EO Media Group was the high bidder at an auction Monday for The Bulletin and Redmond Spokesman, offering $3.65 million for Central Oregon’s century-old daily newspaper and a sister weekly.
EO Media, or East Oregonian Publishing, outbid Adams Publishing Group in the auction at the offices of Tonkon Torp LLP in Portland, said Michael Fletcher, attorney for The Bulletin’s parent company, Western Communications. A previous bidder, Rhode Island Suburban Newspapers Inc., did not participate in the auction, he said. Judge Trish Brown in U.S. Bankruptcy Court for the District of Oregon approved the sale, which is expected to close at the end of August.
With about $30 million in debt, Western Communications filed for Chapter 11 bankruptcy protection in January. It was the company’s second trip to bankruptcy court since 2012, driven by debt from its headquarters building on Chandler Avenue that was built in 2000.
“This offers the papers a chance for a fresh start,” said Heidi Wright, chief operating officer of EO Media Group, based in Salem.
EO Media will be the majority owner of a new holding company, Central Oregon Media Group, for The Bulletin and Redmond Spokesman, Wright said. A group of Bend investors who contributed capital will have a minority stake. Terms of their agreement with EO Media prevent the local investors from exercising editorial control, Wright said.
One of the investors is The Bend Foundation, which made a six-figure loan to support EO Media Group’s bid, said Mike Hollern, chairman of Brooks Resources and a trustee of the foundation. “We believe having a strong local newspaper is a critical part of a democracy,” he said.
The charitable foundation was formed by Brooks-Scanlon Lumber Co., predecessor to the land development firm Brooks Resources, for the benefit of injured loggers and mill workers.
Wright and Hollern declined to identify the other local investors who backed EO Media Group’s bid. Part-time Bend resident Louis Capozzi, a former public relations executive, said he is one of the investors but declined to state the amount of his investment. He said he encouraged Wright to seek others because he wanted to see an Oregon company prevail. “I’m a very small part of the whole thing, but I’m pleased to be part of it.”
EO Media Group is a family-owned company that has been publishing newspapers since 1908. CEO Steve Forrester and Kathryn Brown, EO Media board member and publisher of The Other Oregon magazine, attended the bankruptcy proceedings Monday. The company is in its fourth generation of family ownership.
“We had no debt going into this auction,” Wright said. “We’re financially sound.”
The sale of The Bulletin will mark the end of an era that began in 1953 when Robert Chandler bought the newspaper from Robert Sawyer with a down payment of $6,000. A World War II veteran and Stanford University graduate, Chandler became known as a sharp, conservative editorial writer. He was chairman of the company until his death in 1996. He was succeeded by his daughter, Betsy McCool.
“It’s sad to see what happened to the newspaper industry and how it affected everybody in this country,” McCool said. Investing in local news is one of the reasons Western Communications ended up in bankruptcy, she said. “We protected that newsroom for years. It was important to us.”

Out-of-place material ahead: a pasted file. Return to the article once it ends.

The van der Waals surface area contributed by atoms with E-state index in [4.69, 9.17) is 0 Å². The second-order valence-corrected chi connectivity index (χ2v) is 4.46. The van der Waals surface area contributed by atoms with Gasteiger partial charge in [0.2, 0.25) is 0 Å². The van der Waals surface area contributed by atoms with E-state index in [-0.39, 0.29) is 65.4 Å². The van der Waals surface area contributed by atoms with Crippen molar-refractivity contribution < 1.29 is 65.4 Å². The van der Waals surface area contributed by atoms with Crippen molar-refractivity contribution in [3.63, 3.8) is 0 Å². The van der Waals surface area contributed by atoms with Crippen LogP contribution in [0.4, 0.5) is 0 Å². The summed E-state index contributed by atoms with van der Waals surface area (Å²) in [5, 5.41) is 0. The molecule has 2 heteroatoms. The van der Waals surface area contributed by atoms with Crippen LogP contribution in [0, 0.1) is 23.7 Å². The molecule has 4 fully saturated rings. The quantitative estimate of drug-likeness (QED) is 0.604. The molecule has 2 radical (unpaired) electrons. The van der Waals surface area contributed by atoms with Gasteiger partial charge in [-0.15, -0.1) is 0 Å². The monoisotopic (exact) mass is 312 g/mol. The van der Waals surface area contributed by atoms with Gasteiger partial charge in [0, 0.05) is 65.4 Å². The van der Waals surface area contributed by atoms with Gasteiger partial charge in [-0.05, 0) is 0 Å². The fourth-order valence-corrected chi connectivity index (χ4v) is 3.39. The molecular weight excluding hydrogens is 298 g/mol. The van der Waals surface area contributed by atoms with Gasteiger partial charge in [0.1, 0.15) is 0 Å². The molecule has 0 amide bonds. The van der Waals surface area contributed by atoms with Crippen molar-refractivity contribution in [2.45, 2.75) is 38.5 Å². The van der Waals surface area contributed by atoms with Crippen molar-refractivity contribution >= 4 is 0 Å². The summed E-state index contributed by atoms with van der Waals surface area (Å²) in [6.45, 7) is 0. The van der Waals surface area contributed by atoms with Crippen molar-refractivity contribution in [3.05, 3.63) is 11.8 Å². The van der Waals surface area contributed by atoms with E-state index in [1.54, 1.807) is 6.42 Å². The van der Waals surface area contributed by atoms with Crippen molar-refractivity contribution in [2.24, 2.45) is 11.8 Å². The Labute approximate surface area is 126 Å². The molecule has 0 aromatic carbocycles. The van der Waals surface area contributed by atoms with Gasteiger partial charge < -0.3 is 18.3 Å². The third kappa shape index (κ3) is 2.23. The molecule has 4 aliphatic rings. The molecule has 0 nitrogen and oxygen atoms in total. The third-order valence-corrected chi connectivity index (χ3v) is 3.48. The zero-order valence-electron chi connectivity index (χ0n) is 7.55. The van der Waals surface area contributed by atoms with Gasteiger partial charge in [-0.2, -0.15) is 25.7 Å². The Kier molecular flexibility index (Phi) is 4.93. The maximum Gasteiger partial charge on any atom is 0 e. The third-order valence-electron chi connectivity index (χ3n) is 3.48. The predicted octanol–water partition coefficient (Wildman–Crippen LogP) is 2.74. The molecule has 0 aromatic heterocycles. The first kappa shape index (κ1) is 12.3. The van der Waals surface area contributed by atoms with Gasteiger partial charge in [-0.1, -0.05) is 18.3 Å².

McCool said she was rooting for EO Media Group to come out ahead at the auction, noting that she has known the family owners since she was a child. “They seem like compassionate people that care about Oregon,” she said.
As the first bidder offering $2.25 million, Rhode Island Suburban Newspapers is eligible to receive a $67,500 breakup fee, according to an agreement associated with that bid. The fee is to be paid by the winning bidder. “They’re the ones who did the initial work to make sure this was a real deal,” Brown said. She set Aug. 12 as the deadline for filing objections to the breakup fee.
Wright said she does not expect to make wholesale changes in the print product. One lingering question is what EO Media Group will do with Western Communications’ press at the Bend headquarters.
EO Media is not acquiring the real estate at 1777 SW Chandler Ave. Terms of a lease for space inside the building require the press to be relocated within 90 days of the building’s sale, Wright said. The building is being marketed separately.
Western Communications’ other newspapers — The Del Norte Triplicate in Crescent City, California; Curry Coastal Pilot in Brookings; The Union Democrat in Sonora, California; The Observer in La Grande; and the Baker City Herald — have already been sold through the bankruptcy proceedings.
EO Media Group was also the buyer of The Observer and Baker City Herald. The company owns four other newspapers east of the Cascade Range in Oregon.
“We see the ability to do more effective coverage,” Wright said.
The Bulletin’s daily circulation averages 16,865, and the Spokesman’s is 2,000.
Bendbulletin.com claims more than 1.2 million page views from 420,000 unique monthly visitors.
The Bulletin and Spokesman employ 117 people.
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